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Bodies of IAF men killed in crash return
Published on 12 Jun. 2009 11:48 PM IST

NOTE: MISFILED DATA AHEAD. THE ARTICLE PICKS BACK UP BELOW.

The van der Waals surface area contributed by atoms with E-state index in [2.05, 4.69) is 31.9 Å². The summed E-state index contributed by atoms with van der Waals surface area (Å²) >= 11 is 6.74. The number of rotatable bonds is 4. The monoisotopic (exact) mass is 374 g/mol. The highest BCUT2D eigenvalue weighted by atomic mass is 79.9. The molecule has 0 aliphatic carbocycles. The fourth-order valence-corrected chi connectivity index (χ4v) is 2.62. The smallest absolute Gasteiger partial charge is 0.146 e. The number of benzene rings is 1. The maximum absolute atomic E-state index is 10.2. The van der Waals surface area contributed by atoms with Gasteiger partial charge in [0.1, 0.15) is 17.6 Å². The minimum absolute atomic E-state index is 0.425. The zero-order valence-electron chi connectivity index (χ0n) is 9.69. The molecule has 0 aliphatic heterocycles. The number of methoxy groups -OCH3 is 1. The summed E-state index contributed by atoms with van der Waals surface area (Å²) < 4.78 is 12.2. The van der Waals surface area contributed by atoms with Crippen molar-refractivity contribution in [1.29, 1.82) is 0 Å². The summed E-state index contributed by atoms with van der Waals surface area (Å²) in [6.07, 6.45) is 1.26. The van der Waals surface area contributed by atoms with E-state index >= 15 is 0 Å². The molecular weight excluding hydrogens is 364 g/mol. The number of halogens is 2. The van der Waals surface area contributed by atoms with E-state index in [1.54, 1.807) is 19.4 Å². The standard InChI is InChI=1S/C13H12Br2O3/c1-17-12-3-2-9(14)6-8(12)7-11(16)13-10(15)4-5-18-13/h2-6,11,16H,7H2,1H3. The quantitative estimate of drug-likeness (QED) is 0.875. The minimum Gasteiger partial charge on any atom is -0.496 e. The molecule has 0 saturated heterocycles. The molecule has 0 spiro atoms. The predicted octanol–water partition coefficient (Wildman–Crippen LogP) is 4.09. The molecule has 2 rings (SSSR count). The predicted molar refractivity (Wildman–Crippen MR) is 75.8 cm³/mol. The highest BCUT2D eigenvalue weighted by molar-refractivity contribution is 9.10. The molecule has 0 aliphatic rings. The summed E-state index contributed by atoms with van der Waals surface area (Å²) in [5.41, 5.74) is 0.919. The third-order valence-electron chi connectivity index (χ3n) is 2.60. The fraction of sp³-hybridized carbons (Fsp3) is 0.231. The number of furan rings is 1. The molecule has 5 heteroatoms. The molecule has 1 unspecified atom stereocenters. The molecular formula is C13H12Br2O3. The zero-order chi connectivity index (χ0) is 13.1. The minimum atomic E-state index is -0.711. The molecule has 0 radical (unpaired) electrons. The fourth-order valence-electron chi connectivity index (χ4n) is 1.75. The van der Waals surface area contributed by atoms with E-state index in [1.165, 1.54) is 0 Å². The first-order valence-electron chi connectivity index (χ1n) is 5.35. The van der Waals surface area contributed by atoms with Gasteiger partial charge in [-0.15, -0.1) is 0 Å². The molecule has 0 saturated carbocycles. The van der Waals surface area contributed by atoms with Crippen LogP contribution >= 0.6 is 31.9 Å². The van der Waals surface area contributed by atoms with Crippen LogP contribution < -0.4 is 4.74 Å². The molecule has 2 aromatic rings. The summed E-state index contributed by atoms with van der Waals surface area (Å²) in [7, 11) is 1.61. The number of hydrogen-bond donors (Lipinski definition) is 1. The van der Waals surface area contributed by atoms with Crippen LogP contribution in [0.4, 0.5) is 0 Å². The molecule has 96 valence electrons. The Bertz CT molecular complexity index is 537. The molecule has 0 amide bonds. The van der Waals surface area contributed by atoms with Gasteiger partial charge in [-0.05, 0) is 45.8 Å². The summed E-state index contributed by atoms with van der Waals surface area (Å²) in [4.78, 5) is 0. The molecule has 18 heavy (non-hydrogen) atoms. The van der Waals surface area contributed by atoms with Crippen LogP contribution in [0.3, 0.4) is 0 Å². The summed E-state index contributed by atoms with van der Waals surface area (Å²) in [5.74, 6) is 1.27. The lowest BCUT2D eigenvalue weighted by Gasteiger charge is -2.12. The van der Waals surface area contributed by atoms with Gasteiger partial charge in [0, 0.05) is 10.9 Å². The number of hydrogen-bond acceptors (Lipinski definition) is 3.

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As the mortal remains of the 13 victims of the IAF aircraft AN 32 were brought to the Rowriah air base in Jorhat last evening, a pall of gloom descended when colleagues ‘’unloaded’’ the victims’ remains. These able defence personnel had been posted at one of the toughest postings and had been carrying out their duties most efficiently. None of the 13 people - seven Air Force personnel and six Army men - survived the crash in Rinchi hills of Arunachal Pradesh when the ill-fated AN 32 aircraft met its tragic end just minutes after its take-off from Mechuka advanced landing ground in Arunachal to the air force base at Jorhat on the afternoon of June 9, reported UNI. On board was squadron leader Manas Mishra, who was on his last sortie in Jorhat, with the flight virtually turning out to be last. For aircraftsman Sanjay Kumar, who had joined at Jorhat just five days back, it was his first, while for wing commander Sajhi, it was a familiarisation trip. Sajhi was attached to the 49th squadron, but had flown with the 43th squadron only to meet his untimely death. Squadron leader Siddharth had his wife S Chandal, herself a flight lieutenant at Jorhat, expecting him back home. Chandal is six months pregnant with the couple’s first child. In the midst of this tragedy, luck favoured Army cook B Barman who was also supposed to be on board the ill-fated aircraft. Barman had completed his 15-day posting at Mechuka and was due to fly back, but his reliever could not manage to go and Barman had to stay back. As the Air Force grapples with what led to the accident, the families of the victims prepare for a life with one reason lesser to live. Investigation begins Indian Air Force started investigations into the AN-32 transport aircraft crash in Arunachal Pradesh that killed 13 defence personnel onboard, including seven IAF and six army personnel. Defence sources said a team of experts from IAF has reached Mechuka in Arunachal Pradesh on the way to the crash site. Depending on the weather, the team would visit the crash site, collect the wreckage and trace the cockpit voice recorder (CVR) and Flight Data Recorder, a defence spokesman at the Eastern Air Command told PTI. The team may put up at Mechuka or Along for a few days as it would not be easy for them to complete investigation early due to hilly terrain and bad weather. The team would meet local villagers who had reported to the police that they saw a ball of fire in the air followed by defeaning sound on the day of the crash. Officials at Eastern Air Command here have not ruled out the possibility of a technical fault or engine failure. Scribes protest The journalists who waited for hours at Rowriah Air Base where the bodies of AN-32 crash victims were to arrive protested today against “lack of cooperation” by IAF officers to divulge information about the incident. The local scribes who gathered in large numbers at the 10th Air Force wing station at Rowriah were disappointed as the IAF officers refused to divulge any information about the arrival of bodies of the crew of the ill-fated aircraft. While the Air Officer Commanding Rowriah station G P Singh was not available over pohone, Group Captain M J Dikshit pleaded ignorance about the matter. “You are advised to contact Eastern Air Command headquarters at Shillong for information” was the reply of an officer who was cornered by the journalists at Rowriah about four kms from here. The aircraft crashed near Sino-Indian border on June 9 with 13 crew and all of whom died. Their last rites are expected to be performed today.

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